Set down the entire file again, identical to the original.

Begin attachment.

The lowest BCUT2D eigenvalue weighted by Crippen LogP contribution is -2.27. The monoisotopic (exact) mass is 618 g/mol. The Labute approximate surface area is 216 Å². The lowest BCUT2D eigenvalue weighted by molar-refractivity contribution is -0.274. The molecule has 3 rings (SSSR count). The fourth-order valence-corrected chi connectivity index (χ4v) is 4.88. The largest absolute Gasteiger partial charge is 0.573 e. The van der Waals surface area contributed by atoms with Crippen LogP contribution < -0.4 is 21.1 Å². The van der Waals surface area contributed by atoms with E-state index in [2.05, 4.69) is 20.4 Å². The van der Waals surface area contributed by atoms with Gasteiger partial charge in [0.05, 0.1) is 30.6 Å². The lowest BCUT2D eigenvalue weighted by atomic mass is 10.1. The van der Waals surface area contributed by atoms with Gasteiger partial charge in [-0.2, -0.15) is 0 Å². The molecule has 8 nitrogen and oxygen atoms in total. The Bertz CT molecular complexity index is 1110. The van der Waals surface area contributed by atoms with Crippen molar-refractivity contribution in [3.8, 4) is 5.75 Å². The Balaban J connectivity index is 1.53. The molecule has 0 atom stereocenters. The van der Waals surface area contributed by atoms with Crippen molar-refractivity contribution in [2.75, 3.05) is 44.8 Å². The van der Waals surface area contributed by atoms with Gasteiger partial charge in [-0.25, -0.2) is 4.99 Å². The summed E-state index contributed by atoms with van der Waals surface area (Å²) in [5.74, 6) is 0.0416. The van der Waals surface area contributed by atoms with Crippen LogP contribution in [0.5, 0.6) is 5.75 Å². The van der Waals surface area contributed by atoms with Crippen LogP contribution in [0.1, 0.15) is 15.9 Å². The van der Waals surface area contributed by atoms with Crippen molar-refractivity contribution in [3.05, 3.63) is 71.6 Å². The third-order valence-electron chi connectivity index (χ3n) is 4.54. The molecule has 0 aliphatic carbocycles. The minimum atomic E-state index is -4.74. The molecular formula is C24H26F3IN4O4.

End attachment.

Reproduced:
The lowest BCUT2D eigenvalue weighted by Crippen LogP contribution is -2.27. The monoisotopic (exact) mass is 618 g/mol. The Labute approximate surface area is 216 Å². The lowest BCUT2D eigenvalue weighted by molar-refractivity contribution is -0.274. The molecule has 3 rings (SSSR count). The fourth-order valence-corrected chi connectivity index (χ4v) is 4.88. The largest absolute Gasteiger partial charge is 0.573 e. The van der Waals surface area contributed by atoms with Crippen LogP contribution < -0.4 is 21.1 Å². The van der Waals surface area contributed by atoms with E-state index in [2.05, 4.69) is 20.4 Å². The van der Waals surface area contributed by atoms with Gasteiger partial charge in [0.05, 0.1) is 30.6 Å². The lowest BCUT2D eigenvalue weighted by atomic mass is 10.1. The van der Waals surface area contributed by atoms with Gasteiger partial charge in [-0.2, -0.15) is 0 Å². The molecule has 8 nitrogen and oxygen atoms in total. The Bertz CT molecular complexity index is 1110. The van der Waals surface area contributed by atoms with Crippen molar-refractivity contribution in [3.8, 4) is 5.75 Å². The Balaban J connectivity index is 1.53. The molecule has 0 atom stereocenters. The van der Waals surface area contributed by atoms with Crippen molar-refractivity contribution in [2.75, 3.05) is 44.8 Å². The van der Waals surface area contributed by atoms with Gasteiger partial charge in [-0.25, -0.2) is 4.99 Å². The summed E-state index contributed by atoms with van der Waals surface area (Å²) in [5.74, 6) is 0.0416. The van der Waals surface area contributed by atoms with Crippen LogP contribution in [0.5, 0.6) is 5.75 Å². The van der Waals surface area contributed by atoms with Crippen LogP contribution in [0.1, 0.15) is 15.9 Å². The van der Waals surface area contributed by atoms with Crippen molar-refractivity contribution in [3.05, 3.63) is 71.6 Å². The third-order valence-electron chi connectivity index (χ3n) is 4.54. The molecule has 0 aliphatic carbocycles. The minimum atomic E-state index is -4.74. The molecular formula is C24H26F3IN4O4.